The Lancaster Village Board on Monday ruled against the Lancaster Presbyterian Church in the church's standoff with historic preservationists over a set of spindles removed from the building's facade.
The church was appealing a decision by the village's Historic Preservation Commission that directed church officials to replace 15 deteriorated spindles that were removed during a repainting project.
Though the Village Board upheld the commission's ruling, trustees were sympathetic to the arguments of church officials and urged them to bring their case to the commission a second time to seek a more favorable ruling.
"I find the situation frustrating. This is really a relatively minor affair" that should be resolved at the commission level, Mayor William G. Cansdale Jr. said at Monday's hearing.
Church officials argued that the spindles aren't original to the building and they would rather put the substantial replacement cost -- an estimated $4,200 -- toward the church's core mission.
Historic preservationists argued that the spindles are part of the church's historic character. No one from the commission spoke at length during Monday's hearing, while Bill Stortz, the chairman of the church's board of trustees, gave an in-depth presentation.
"We agree this is a historical building, and we want to maintain it," Stortz said. "What we disagree on is the significance of the spindles."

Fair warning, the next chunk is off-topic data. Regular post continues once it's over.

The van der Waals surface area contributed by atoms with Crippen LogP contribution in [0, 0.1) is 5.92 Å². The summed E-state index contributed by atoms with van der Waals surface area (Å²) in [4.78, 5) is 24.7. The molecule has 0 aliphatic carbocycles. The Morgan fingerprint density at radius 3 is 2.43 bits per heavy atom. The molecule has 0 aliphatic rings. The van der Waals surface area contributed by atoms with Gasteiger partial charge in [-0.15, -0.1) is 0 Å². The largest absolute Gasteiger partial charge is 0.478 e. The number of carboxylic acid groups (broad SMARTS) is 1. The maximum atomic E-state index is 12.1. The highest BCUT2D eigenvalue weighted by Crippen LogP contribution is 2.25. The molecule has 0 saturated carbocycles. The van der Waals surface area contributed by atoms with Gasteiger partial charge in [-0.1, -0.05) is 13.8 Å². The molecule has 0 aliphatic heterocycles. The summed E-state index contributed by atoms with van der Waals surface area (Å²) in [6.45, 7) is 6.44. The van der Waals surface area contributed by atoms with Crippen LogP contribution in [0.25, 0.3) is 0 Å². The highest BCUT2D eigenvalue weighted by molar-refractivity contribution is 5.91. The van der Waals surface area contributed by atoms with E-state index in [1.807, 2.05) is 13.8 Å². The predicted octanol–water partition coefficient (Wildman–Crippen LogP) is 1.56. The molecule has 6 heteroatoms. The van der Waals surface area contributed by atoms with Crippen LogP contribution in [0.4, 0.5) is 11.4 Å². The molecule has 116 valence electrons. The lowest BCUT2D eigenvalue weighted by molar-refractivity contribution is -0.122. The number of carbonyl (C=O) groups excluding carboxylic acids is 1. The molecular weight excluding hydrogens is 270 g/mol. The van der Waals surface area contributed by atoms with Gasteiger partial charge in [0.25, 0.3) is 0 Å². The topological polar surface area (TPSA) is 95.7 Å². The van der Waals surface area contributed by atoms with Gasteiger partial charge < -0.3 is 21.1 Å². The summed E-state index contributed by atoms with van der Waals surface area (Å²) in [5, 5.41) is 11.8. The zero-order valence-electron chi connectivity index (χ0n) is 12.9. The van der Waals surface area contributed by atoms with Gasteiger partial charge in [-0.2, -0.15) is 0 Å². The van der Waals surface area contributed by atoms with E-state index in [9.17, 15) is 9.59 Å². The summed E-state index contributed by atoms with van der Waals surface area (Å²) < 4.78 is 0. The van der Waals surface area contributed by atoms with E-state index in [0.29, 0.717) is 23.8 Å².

The disagreement centers on 15 spindles built into wood trim on the facade of the church at 5461 Broadway.
The church building, the oldest in Lancaster, dates to 1831, but officials disagree over whether the 1-foot-tall spindles were included in the original facade.
The facade did include wooden spindles in the early 1970s, when damaged spindles were replaced with cheaper, plastic spindles of the same shape and size. Those plastic spindles broke apart as contractors worked with them during a major repainting project last summer.
Wary of the cost and difficulty of replacing them with wooden spindles, church officials sought a variance from the Historic Preservation Commission, which has authority in this case because the church is in Lancaster's historic preservation district.
The Village Board wasn't re-hearing the case but was simply deciding whether the commission acted reasonably in making its ruling, Village Attorney Arthur A. Herdzik said at the outset.
Stortz, in making the argument for the church, said there isn't any conclusive evidence to show the building's facade originally included the spindles.
He said the church would be willing to install the spindles, if directed to do so, but he emphasized the difficulty and the expense and said the church has better things to do with its money.
"Let's be reasonable. Cost has to be a consideration," Stortz said.
Cansdale seemed open to postponing the hearing to give the Village Board a chance to hear from commission Chairman Michael Meyer or to sending the matter to the commission for a rehearing, but Herdzik advised that the board should make an up-or-down decision at Monday's hearing.
The Village Board ultimately voted 4-0 to reject the church's appeal. But trustees urged Stortz and other church leaders to use evidence not included in the church's first application in a second petition to the commission.
"I think the two entities should try to work it out themselves," Trustee William C. Schroeder said.
Stortz told trustees he would file another application with the commission, though it's not clear whether panel members would rule differently the second time.